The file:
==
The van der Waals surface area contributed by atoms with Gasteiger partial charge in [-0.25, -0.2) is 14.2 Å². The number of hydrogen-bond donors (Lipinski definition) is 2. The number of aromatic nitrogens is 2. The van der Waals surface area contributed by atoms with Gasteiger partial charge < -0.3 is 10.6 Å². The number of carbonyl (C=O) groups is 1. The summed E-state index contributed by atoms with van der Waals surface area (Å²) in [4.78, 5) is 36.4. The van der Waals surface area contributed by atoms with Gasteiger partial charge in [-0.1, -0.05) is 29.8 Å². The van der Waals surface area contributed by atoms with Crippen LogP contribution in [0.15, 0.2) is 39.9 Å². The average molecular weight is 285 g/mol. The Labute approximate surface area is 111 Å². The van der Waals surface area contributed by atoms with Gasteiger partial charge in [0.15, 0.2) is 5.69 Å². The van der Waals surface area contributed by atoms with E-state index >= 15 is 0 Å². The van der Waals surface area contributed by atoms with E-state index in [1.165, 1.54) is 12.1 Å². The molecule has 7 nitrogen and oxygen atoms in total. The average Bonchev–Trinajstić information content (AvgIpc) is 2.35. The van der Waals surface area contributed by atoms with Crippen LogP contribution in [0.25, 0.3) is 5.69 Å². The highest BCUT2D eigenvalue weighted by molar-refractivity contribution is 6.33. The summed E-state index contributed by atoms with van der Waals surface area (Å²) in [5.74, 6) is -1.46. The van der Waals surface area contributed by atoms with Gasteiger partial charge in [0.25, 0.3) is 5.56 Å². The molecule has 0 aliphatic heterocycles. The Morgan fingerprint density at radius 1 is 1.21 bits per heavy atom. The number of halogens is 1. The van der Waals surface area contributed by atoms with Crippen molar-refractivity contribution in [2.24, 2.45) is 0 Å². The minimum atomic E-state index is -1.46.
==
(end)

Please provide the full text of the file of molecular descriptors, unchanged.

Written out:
The van der Waals surface area contributed by atoms with Gasteiger partial charge in [-0.25, -0.2) is 14.2 Å². The number of hydrogen-bond donors (Lipinski definition) is 2. The number of aromatic nitrogens is 2. The van der Waals surface area contributed by atoms with Gasteiger partial charge < -0.3 is 10.6 Å². The number of carbonyl (C=O) groups is 1. The summed E-state index contributed by atoms with van der Waals surface area (Å²) in [4.78, 5) is 36.4. The van der Waals surface area contributed by atoms with Gasteiger partial charge in [-0.1, -0.05) is 29.8 Å². The van der Waals surface area contributed by atoms with Crippen LogP contribution in [0.15, 0.2) is 39.9 Å². The average molecular weight is 285 g/mol. The Labute approximate surface area is 111 Å². The van der Waals surface area contributed by atoms with Gasteiger partial charge in [0.15, 0.2) is 5.69 Å². The van der Waals surface area contributed by atoms with E-state index >= 15 is 0 Å². The van der Waals surface area contributed by atoms with E-state index in [1.165, 1.54) is 12.1 Å². The molecule has 7 nitrogen and oxygen atoms in total. The average Bonchev–Trinajstić information content (AvgIpc) is 2.35. The van der Waals surface area contributed by atoms with Crippen LogP contribution in [0.25, 0.3) is 5.69 Å². The highest BCUT2D eigenvalue weighted by molar-refractivity contribution is 6.33. The summed E-state index contributed by atoms with van der Waals surface area (Å²) in [5.74, 6) is -1.46. The van der Waals surface area contributed by atoms with Gasteiger partial charge in [0.25, 0.3) is 5.56 Å². The molecule has 0 aliphatic heterocycles. The Morgan fingerprint density at radius 1 is 1.21 bits per heavy atom. The number of halogens is 1. The van der Waals surface area contributed by atoms with Crippen molar-refractivity contribution in [2.24, 2.45) is 0 Å². The minimum atomic E-state index is -1.46.